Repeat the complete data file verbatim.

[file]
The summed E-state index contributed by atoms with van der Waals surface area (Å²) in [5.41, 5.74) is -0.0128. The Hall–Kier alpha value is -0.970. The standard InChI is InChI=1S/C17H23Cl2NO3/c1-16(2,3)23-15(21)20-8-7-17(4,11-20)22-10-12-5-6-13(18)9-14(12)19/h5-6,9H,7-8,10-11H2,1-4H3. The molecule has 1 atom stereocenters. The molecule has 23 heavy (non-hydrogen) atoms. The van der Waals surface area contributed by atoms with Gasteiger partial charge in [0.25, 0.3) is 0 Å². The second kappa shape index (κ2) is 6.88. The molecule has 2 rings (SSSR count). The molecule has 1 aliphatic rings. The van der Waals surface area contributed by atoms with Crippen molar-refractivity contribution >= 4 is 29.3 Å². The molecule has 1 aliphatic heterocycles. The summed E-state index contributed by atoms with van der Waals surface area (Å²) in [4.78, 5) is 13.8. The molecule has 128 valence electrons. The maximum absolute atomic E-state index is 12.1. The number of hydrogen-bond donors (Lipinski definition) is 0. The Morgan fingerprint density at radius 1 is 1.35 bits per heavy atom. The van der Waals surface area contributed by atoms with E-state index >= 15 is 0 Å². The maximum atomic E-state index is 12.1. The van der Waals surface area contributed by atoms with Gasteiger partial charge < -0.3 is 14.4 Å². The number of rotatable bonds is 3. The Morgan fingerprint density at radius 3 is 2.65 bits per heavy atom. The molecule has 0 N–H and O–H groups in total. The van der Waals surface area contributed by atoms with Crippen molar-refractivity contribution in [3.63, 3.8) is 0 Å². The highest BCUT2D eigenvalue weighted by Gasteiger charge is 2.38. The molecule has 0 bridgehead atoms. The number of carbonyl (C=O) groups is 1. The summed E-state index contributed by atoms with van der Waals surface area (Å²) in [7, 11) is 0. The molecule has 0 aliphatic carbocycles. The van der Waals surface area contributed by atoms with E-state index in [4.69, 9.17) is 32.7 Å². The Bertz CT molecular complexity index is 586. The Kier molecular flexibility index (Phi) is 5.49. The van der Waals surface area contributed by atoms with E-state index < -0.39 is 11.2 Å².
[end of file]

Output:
The summed E-state index contributed by atoms with van der Waals surface area (Å²) in [5.41, 5.74) is -0.0128. The Hall–Kier alpha value is -0.970. The standard InChI is InChI=1S/C17H23Cl2NO3/c1-16(2,3)23-15(21)20-8-7-17(4,11-20)22-10-12-5-6-13(18)9-14(12)19/h5-6,9H,7-8,10-11H2,1-4H3. The molecule has 1 atom stereocenters. The molecule has 23 heavy (non-hydrogen) atoms. The van der Waals surface area contributed by atoms with Gasteiger partial charge in [0.25, 0.3) is 0 Å². The second kappa shape index (κ2) is 6.88. The molecule has 2 rings (SSSR count). The molecule has 1 aliphatic rings. The van der Waals surface area contributed by atoms with Crippen molar-refractivity contribution >= 4 is 29.3 Å². The molecule has 1 aliphatic heterocycles. The summed E-state index contributed by atoms with van der Waals surface area (Å²) in [4.78, 5) is 13.8. The molecule has 128 valence electrons. The maximum absolute atomic E-state index is 12.1. The number of hydrogen-bond donors (Lipinski definition) is 0. The Morgan fingerprint density at radius 1 is 1.35 bits per heavy atom. The van der Waals surface area contributed by atoms with E-state index >= 15 is 0 Å². The maximum atomic E-state index is 12.1. The van der Waals surface area contributed by atoms with Gasteiger partial charge < -0.3 is 14.4 Å². The number of rotatable bonds is 3. The Morgan fingerprint density at radius 3 is 2.65 bits per heavy atom. The molecule has 0 N–H and O–H groups in total. The van der Waals surface area contributed by atoms with Crippen molar-refractivity contribution in [3.63, 3.8) is 0 Å². The highest BCUT2D eigenvalue weighted by Gasteiger charge is 2.38. The molecule has 0 bridgehead atoms. The number of carbonyl (C=O) groups is 1. The summed E-state index contributed by atoms with van der Waals surface area (Å²) in [7, 11) is 0. The molecule has 0 aliphatic carbocycles. The van der Waals surface area contributed by atoms with E-state index in [4.69, 9.17) is 32.7 Å². The Bertz CT molecular complexity index is 586. The Kier molecular flexibility index (Phi) is 5.49. The van der Waals surface area contributed by atoms with E-state index < -0.39 is 11.2 Å².